That’s the harsh truth – you absolutely need to eat more if your weight or strength isn’t increasing. And not just a couple days a week. All my most successful clients said they were able to put on size when they ate high calories consistently. When they stopped, even for a couple days to a week, their weight dropped back down 5 pounds. Find how many calories you need to put on weight, and keep at it. While I definitely push eating higher quality foods, if you are struggling to get calories because of hunger, feel free to eat more calorie dense items in conjunction to help hit that goal.

Compound Lifts

More often than not, I see too many 150 pound guys in the gym spending all their time doing curls, side raises, and overall hanging out at the machines. What you NEED to be doing is spending more time on bigger lifts (squat, deadlift, bench press). You are already struggling to put on size. Spending all your time trying to hit small muscle groups isn’t going to get you to your goal. You need to be focusing on these bigger bang for your buck movements that stimulate as much muscle as possible. You want your body priming itself for BUILDING muscle and having compound movements as staples in your program is a must. Hell, that’s a must for any body type.

Focus on the squat, deadlift, bench press, overhead press, rows, and pull-ups before starting to include smaller muscles like shoulders, biceps and triceps.  


Alright so you got the compound lifts in your program. Do you know how to properly lift? When you do the bench, your chest should actually feel a burn (not your shoulders), otherwise you are wasting time. If you mess up a deadlift with heavy weight, you’ll be out of the gym for a couple weeks, further removing you from achieving your goals. You’ll have worked too hard planning and eating to be stopped because you got arrogant. Check your ego at the door, and focus on hitting the muscle you want to work. Change the exercise if you find some exercises work better than others. It’s about experimentation and finding what works for your body. Sure you might not be that guy (at the moment) squatting 3 plates grunting out loud. But if you focus on a form each day, while your numbers go up with full depth, you’ll find that guy quarter repping 315 still looks the same.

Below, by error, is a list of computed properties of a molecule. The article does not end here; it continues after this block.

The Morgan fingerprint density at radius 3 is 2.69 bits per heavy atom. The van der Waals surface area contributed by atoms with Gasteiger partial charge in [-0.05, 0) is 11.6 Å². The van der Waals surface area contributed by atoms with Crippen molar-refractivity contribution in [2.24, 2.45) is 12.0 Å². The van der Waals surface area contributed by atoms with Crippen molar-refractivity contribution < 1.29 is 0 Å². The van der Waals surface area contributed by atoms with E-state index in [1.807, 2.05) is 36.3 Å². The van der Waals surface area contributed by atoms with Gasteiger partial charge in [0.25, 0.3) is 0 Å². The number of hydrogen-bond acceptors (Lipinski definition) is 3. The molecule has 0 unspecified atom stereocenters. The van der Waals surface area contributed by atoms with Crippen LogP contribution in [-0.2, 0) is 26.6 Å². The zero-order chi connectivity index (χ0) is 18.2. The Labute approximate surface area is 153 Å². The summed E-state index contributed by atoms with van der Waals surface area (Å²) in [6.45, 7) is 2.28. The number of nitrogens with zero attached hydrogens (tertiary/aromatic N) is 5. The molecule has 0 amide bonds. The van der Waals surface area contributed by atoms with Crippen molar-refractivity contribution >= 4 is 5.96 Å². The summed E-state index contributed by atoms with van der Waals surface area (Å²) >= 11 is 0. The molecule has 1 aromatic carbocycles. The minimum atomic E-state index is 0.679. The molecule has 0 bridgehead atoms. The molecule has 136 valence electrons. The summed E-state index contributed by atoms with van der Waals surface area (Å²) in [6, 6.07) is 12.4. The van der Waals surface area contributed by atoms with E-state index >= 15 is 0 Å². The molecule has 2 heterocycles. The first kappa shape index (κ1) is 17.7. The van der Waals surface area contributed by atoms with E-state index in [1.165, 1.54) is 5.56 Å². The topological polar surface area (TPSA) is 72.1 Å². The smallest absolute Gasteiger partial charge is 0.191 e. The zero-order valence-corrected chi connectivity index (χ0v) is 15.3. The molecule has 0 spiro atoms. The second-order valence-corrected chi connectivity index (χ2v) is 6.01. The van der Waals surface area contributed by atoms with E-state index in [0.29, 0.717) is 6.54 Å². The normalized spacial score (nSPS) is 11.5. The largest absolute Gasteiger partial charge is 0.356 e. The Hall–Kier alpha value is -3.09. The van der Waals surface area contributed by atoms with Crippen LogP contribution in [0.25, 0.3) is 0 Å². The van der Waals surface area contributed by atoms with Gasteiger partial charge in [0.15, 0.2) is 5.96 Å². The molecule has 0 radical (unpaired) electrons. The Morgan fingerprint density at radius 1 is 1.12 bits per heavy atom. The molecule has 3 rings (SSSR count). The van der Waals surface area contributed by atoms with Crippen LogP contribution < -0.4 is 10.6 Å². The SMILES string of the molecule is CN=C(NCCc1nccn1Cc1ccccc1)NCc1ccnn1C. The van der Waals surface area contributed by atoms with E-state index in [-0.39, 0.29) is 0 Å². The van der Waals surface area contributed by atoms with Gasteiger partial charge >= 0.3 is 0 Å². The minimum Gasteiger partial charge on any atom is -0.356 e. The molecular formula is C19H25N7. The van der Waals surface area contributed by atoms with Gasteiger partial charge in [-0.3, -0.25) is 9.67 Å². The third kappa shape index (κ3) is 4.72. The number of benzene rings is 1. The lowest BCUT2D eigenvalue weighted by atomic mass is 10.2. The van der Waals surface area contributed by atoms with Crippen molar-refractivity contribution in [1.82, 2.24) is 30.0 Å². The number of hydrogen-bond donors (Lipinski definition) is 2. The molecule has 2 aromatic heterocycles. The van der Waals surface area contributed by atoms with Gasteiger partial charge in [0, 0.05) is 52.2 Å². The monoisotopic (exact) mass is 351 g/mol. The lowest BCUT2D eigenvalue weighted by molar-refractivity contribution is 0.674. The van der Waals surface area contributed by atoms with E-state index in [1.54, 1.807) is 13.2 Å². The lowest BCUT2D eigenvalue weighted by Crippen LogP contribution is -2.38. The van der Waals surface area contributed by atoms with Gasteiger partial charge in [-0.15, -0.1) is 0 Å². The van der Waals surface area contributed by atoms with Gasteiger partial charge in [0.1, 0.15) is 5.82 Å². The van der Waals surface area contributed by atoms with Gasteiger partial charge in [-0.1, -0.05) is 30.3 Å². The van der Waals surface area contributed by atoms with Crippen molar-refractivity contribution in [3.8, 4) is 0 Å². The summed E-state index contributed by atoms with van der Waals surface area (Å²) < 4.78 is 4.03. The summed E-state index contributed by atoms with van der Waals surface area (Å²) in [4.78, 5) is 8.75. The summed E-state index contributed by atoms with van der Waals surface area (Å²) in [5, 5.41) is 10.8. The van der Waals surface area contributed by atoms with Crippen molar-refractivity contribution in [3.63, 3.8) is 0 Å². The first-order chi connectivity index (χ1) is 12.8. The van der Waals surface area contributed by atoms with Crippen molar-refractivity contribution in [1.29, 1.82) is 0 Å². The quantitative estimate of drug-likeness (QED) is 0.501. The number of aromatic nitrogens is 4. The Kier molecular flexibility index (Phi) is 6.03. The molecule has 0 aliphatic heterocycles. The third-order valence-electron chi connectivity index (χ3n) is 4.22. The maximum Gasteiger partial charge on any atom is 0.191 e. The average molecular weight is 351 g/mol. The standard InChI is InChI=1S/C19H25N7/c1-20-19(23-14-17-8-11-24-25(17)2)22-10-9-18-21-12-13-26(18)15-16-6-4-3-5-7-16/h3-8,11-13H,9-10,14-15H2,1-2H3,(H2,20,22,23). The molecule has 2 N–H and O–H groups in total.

The four tips above are great, but at the end of the day, you need to consistently be doing all of them if you want to get big. You can’t come in 5 days one week, and 2 days the next, because you were busy. What you want isn’t common, which means you need to be willing to do uncommon things to achieve it. Ask any person who had any type of fitness goals what was the biggest piece that attributed to their success. They’ll all tell you “Man, I was just so consistent all the time.” Which brings up the bigger point that if you need consistency, you need a bigger reason for wanting this than simply just getting bigger otherwise you won’t last. Don’t do it for the goal. Figure out

  • What the goal allows you to do.
  • Who it allows you to become.
  • How it will change your behavior for the better